Who Is "The Walking Dead's" Ezekiel - And Why Does He Have a Pet Tiger?
Comic Books, TV
Viz Media will collect Tomie, first published work of Japanese horror master Junji Ito, in a deluxe hardcover edition. While his later series Uzumaki and Gyo are well known in North America, Tomie has been out of print for years.
Debuting in 1987, the horror manga centers on Tomie Kawakami, a femme fatale who can seduce virtually any man, frequently driving them into murderous rage. Often the victim is Tomie herself, who regenerates again and again, and spreads her curse to other victims.
Creators | Fairy Tail creator Hiro Mashima explains what sets his series apart from other shonen manga: “It actually goes back to the series I worked on before, Rave Master. In one episode, there was a scene where a group of guys are hanging out at a bar. That was fun to draw. So I wanted to draw a manga with the feel of guys hanging out at a bar. I thought it’d be interesting to enter a world where characters have established relationships, like friendship. Usually a shonen manga starts with just a main character, who then slowly accumulates his or her allies as the story progresses. But in the world of Fairy Tail, everybody pretty much knows each other at the beginning. [Kodansha Comics]
If you’re still upset about Konami’s cancellation of Silent Hills, the video-game franchise reboot by Metal Gear Solid creator Hideo Kojima and director Guillermo del Toro, you’ll probably want to brace yourselves for this news: Junji Ito, whom del Toro accurately described as “the undisputed master of horror in Japan,” was also part of the project.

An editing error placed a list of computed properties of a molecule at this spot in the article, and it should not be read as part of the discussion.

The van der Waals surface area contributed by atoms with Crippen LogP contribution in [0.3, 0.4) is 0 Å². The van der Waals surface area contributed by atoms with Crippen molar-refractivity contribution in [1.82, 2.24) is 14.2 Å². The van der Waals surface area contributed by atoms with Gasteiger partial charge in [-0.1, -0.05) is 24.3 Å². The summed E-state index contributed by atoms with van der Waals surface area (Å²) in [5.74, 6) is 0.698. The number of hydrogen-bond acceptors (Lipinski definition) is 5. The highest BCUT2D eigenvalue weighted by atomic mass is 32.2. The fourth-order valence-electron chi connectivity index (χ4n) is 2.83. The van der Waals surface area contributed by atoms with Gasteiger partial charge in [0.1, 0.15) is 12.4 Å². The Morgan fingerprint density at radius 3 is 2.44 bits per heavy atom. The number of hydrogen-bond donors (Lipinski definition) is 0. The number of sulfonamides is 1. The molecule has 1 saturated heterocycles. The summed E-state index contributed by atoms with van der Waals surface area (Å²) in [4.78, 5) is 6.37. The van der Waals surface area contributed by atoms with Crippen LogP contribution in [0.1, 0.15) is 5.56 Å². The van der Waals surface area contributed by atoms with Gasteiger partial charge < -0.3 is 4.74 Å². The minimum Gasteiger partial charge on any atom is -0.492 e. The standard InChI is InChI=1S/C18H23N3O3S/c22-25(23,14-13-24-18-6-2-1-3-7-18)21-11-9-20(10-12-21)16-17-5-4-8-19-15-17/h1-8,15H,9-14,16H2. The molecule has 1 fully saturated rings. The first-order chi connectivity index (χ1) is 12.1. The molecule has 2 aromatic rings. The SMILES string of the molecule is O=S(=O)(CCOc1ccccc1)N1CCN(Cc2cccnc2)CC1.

The filmmaker revealed the information Sunday on Twitter, adding, “Kojima and myself are fans.”
Viz Media has acquired the rights to Fragments of Horror, the collection that marks horror master Junji Ito’s return to the genre after eight years.
The creator of such macabre manga as Tomie, Uzumaki and Gyo, Ito debuted Fragments of Horror last year in the inaugural issue of the relaunched Nemuki magazine. The collection was released in July in Japan.
Arriving next summer as part of the Viz Signature imprint, Fragments of Horror features tales “ranging from the terrifying to the comedic, from the erotic to the loathsome”: “An old wooden mansion that turns on its inhabitants. A dissection class with a most unusual subject. A funeral where the dead are definitely not laid to rest.”
Every once in a while, a Pokémon emerges that makes you reconsider the notion of catching them all. After all, not every one of them is as cuddly as Pikachu, and some of them are just plain disturbing.
Consider the Banette, a grudge-holding doll-like Pokémon possessed by “pure hatred.” That’s troubling enough, but now consider the Banette as drawn by Junji Ito, the wonderfully twisted mind behind such horror manga Tomie, Uzumaki and Gyo.
For Halloween, the Pokémon Company is teaming with the horror master for “Kowapoke,” or “Scarypoke,” a seasonal promotion on the company’s website trumpeted with Ito’s Banette illustration, which can be downloaded as a free wallpaper or purchased as a T-shirt. More content is on the way.
Horror comics fans have plenty of material to choose from when looking for a good, scary read this Halloween. Even if we just confine ourselves to manga (since, as we all know, the Japanese cartoonists excel at scaring the pants off their readers), there are plenty of options, from grand guginol pieces like MDP-Psycho or Ultra Gash Inferno, to more traditional, semi-bloody, spooky fare like Presents or Mail. Still, there are plenty of great, terrifying, mind-blowing manga that would delight the hardcore American horrorist if only some enterprising publisher would make an attempt at publishing them. Here are just six titles that I’d like to see translated and released in book form some time in the near future:
(Note: A potentially NSFW image lurks beneath the jump)
A great comic review can make you feel like you’ve read the book without showing you so much as a panel…but, y’know, showing a panel really can’t hurt. And three recent reviews — Tucker Stone on Taiyo Matsumoto’s Blue Spring, Charles Hatfield on Blaise Larmee’s Young Lions, and Noah Berlatsky on Junji Ito’s Uzumaki — really struck me with their well-selected spot art. A glance at each review’s illustrations — dynamic, sexy, and horrific respectively — can probably tell you whether these books are the kind of thing you wanna check out, which is great, because each review is a solid examination of what makes them worth checking out in the first place. Click the links, feast your eyes, and see what you think.